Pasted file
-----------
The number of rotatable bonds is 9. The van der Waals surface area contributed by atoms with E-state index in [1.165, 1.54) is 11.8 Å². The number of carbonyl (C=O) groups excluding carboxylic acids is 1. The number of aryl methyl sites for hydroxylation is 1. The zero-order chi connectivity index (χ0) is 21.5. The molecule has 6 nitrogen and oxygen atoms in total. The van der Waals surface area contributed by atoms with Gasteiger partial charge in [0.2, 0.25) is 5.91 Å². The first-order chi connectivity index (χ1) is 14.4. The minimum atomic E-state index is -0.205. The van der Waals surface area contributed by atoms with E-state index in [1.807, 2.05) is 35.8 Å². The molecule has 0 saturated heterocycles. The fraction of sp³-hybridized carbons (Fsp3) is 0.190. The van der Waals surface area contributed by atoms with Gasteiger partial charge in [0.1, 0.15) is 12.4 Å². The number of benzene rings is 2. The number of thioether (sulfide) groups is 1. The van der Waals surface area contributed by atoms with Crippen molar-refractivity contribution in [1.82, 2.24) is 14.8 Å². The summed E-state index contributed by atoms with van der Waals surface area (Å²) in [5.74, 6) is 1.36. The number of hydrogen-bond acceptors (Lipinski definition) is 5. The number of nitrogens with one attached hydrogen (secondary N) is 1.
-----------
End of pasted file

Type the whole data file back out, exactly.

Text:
The number of rotatable bonds is 9. The van der Waals surface area contributed by atoms with E-state index in [1.165, 1.54) is 11.8 Å². The number of carbonyl (C=O) groups excluding carboxylic acids is 1. The number of aryl methyl sites for hydroxylation is 1. The zero-order chi connectivity index (χ0) is 21.5. The molecule has 6 nitrogen and oxygen atoms in total. The van der Waals surface area contributed by atoms with Gasteiger partial charge in [0.2, 0.25) is 5.91 Å². The first-order chi connectivity index (χ1) is 14.4. The minimum atomic E-state index is -0.205. The van der Waals surface area contributed by atoms with E-state index in [1.807, 2.05) is 35.8 Å². The molecule has 0 saturated heterocycles. The fraction of sp³-hybridized carbons (Fsp3) is 0.190. The van der Waals surface area contributed by atoms with Gasteiger partial charge in [0.1, 0.15) is 12.4 Å². The number of benzene rings is 2. The number of thioether (sulfide) groups is 1. The van der Waals surface area contributed by atoms with Crippen molar-refractivity contribution in [1.82, 2.24) is 14.8 Å². The summed E-state index contributed by atoms with van der Waals surface area (Å²) in [5.74, 6) is 1.36. The number of hydrogen-bond acceptors (Lipinski definition) is 5. The number of nitrogens with one attached hydrogen (secondary N) is 1.